For me, my start to the summer is mimicking last years UK trip. Helping the teen find somewhere to live, visiting child 4 in Belfast to say good bye before his overseas posting and typing up 1000's of names on a data base for a charity in South Africa. Mum and I even visited the Speech House for afternoon tea where I took this photo.
The same place this one was taken 3 days before my father died.
As an expat my greatest fear was not being able to be there for my parents and my children should there be an emergency and not being able to get there in time to say our last goodbyes. Travelling for nearly 20 hours back in 2012 from South Africa with no way of communicating was traumatic, not knowing if by the time I arrived at the hospital my father would've have survived his surgery or not.
After that trip, every subsequent trip I made then became my most feared trip. As much as I enjoyed the time with the family, the moment I arrived I was fully aware that I was already dreading the goodbyes, the last hugs, the last kisses and the last words, knowing that at some point in time and soon, I would be coming back to the UK with the full knowledge that my father would no longer be there.
My father was a very opinionated man and ran commentary on every situation in life, he would wind me up to the point of an argument, with neither side backing down. We both viewed the world as explorers, we shared a love of sport, particularly football, but we viewed life from different vantage points, his mostly from the 'good old days' mine from the present.
The last few weeks of my fathers life were special, we talked so much, we did things together, we always did, there were arguments of course during that time, but I have no regrets, no words left unspoken, no words spoken regretted.
On the night my father died, I said to the teen 'come on we're going to Nanna and Grandad's, be a good grandson and come with me' my niece was there with her 3 boys also. We had a drink and my father started on one of his favourite topics, yet rather than have an argument I just simply said 'I'm not doing this' we said our goodbyes, nicely and left. 3 hours later, I was back sitting at his side as he lay in the hallway, waiting for the paramedics to arrive.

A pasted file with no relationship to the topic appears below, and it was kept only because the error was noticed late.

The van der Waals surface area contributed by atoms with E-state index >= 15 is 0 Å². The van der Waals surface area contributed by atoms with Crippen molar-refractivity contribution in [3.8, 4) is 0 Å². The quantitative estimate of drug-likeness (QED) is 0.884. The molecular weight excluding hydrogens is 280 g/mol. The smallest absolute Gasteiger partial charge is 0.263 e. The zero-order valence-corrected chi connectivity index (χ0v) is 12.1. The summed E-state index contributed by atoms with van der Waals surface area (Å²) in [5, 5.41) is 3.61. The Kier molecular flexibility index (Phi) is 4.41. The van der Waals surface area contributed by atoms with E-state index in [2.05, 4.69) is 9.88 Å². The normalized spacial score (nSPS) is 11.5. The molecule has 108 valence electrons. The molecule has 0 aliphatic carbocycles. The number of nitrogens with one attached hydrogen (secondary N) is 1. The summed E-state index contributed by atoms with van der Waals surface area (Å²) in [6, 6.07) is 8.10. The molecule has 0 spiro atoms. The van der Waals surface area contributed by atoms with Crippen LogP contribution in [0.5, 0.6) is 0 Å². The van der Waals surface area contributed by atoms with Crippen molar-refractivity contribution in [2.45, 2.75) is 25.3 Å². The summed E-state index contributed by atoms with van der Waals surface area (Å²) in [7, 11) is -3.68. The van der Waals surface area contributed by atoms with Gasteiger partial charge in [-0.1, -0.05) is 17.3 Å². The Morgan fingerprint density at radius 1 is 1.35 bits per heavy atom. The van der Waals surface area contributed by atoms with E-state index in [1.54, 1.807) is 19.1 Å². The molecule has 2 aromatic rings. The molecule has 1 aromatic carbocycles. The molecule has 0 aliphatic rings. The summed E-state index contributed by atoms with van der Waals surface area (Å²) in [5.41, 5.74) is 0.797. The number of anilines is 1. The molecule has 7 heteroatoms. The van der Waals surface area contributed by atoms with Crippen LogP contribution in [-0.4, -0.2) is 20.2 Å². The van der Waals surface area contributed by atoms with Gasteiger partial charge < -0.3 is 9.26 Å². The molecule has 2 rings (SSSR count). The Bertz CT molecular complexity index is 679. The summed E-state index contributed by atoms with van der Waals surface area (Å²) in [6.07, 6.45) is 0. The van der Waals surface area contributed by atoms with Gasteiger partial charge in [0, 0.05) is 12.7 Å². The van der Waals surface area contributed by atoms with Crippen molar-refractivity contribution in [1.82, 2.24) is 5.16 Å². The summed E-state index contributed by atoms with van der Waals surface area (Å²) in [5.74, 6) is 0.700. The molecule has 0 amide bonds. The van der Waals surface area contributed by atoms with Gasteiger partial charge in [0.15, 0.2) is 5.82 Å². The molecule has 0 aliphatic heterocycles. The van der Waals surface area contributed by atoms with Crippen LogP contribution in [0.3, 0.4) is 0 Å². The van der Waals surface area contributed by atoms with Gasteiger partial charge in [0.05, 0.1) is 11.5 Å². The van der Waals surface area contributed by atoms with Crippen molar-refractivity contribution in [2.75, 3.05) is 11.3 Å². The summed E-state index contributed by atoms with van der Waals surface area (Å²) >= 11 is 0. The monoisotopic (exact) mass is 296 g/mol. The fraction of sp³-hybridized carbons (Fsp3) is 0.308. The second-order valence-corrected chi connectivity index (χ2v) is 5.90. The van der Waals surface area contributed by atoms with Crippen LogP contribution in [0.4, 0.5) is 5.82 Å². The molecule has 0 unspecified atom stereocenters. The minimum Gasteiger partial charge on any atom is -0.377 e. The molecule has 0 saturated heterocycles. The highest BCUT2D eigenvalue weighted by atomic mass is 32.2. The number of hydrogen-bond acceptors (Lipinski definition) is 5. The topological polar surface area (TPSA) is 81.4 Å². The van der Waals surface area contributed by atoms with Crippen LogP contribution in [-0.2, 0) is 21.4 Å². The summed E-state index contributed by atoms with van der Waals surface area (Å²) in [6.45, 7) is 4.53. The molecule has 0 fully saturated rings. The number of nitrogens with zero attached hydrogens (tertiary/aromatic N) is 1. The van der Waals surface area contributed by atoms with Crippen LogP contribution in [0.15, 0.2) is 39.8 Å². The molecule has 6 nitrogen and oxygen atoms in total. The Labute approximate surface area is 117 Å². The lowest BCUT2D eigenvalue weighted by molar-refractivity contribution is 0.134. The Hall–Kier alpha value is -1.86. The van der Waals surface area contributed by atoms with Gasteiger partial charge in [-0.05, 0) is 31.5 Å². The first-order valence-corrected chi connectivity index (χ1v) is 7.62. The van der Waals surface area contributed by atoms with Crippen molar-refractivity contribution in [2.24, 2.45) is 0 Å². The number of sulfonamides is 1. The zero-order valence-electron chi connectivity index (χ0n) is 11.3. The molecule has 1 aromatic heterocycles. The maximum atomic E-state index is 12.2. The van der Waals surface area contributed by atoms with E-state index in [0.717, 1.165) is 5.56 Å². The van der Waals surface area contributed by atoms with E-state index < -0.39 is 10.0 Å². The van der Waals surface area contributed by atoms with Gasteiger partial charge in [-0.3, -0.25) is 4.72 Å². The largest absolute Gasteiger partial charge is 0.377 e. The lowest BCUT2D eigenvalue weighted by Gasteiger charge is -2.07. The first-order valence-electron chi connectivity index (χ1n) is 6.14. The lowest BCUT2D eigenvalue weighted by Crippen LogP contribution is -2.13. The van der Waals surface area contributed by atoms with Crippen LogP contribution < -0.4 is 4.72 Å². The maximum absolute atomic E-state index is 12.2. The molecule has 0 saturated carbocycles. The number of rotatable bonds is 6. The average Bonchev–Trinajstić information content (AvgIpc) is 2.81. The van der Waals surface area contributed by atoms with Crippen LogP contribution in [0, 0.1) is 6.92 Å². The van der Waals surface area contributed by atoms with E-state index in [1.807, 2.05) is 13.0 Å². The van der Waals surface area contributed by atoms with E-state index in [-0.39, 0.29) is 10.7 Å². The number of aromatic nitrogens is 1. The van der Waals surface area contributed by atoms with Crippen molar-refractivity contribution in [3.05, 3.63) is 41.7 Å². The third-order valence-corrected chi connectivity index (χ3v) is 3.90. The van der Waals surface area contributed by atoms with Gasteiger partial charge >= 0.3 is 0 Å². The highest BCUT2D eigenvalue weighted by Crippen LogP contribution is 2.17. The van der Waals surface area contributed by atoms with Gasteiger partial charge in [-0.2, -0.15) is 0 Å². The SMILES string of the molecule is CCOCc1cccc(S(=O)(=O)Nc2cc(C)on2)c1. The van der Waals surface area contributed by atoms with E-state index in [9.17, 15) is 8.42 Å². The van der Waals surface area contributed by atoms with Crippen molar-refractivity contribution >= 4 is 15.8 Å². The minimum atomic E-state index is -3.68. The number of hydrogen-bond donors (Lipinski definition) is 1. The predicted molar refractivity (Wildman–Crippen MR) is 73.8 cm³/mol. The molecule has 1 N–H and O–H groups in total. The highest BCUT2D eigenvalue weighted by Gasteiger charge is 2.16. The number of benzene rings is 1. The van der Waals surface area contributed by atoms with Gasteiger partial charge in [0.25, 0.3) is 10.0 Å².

That night I sat with him, I was relatively calm, I knew there was nothing I or anyone could do. When the paramedics took over I collapsed, I couldn't breathe, I phoned my husband and a friend. I stood on the street with the neighbours, then I spent several hours going over all the details with the police as it was a sudden death at home.
The following days I didn't wash, eat or sleep. I couldn't talk to anyone without gulping huge intakes of breath. I walked round the town asking in my head 'why are you smiling? don't you know my father just died' It's a small town and I wasn't able to go far without someone offering their condolences, many times I held it together, said 'thank you' often I fell apart, leaving people staring at me blankly not knowing what to say or do.
All of a sudden I went from saying 'my father died last night' to 'last week/month/year' Mum moved during this period. I returned back and forth to my home in Dubai. My father was a hoarder, thankfully everything was labelled, but trying to sell it all has been a battle. A challenge I've accepted, willingly. I shout at him for leaving me all this crap to sort/sell/donate/throw. I look through his things and wonder why he never showed me this stuff when he was alive. I get angry with him for leaving us like he did. I get emotional, I cry. I can't watch the World Cup without crying, or pass merchandise in the shops without automatically wanting to buy him something. I can't attend a sporting event without getting upset, as he'd be back at home trying to spot me on the TV, while mum relayed the information via face book. I can no longer argue with him, tell him he's wrong and I miss all that.
But as time has gone on, I cry less, but I never stop thinking about him, good or bad. I cried as I wrote this sitting in a coffee shop in Belfast, people were looking at me, I didn't care. Because I fear the day that I don't cry for my father, the day I no longer shed a tear.
There are days, whole days when he doesn't enter my thoughts, but they are rare. He'd be so proud of the teen with his new job, he'd be excited for child 4 as he heads off on another tour with the army, he was so excited when child 3 told him he was going to Australia a couple of weeks before he died, he'd be so looking forward to seeing him come back in October for a visit. He missed child 2's wedding last month.
He's missed by us all, he'll never see Thing 1, 2 & 3 grow up, his great grandchildren, or the great children my mum will get to know. Thing 1 who is 4 said to me the other day 'My grandad died, your daddy died, do you miss him? I do'
This is the post I wrote marking the end of 2017. Managing grief 5 months on.
Although i am not my mother's carer, I do need to support her with stuff while she adapts to life on her own after 53 years of marriage. Living in a different country is challenging and our story appeared in the Daily Mail, you can read about it here.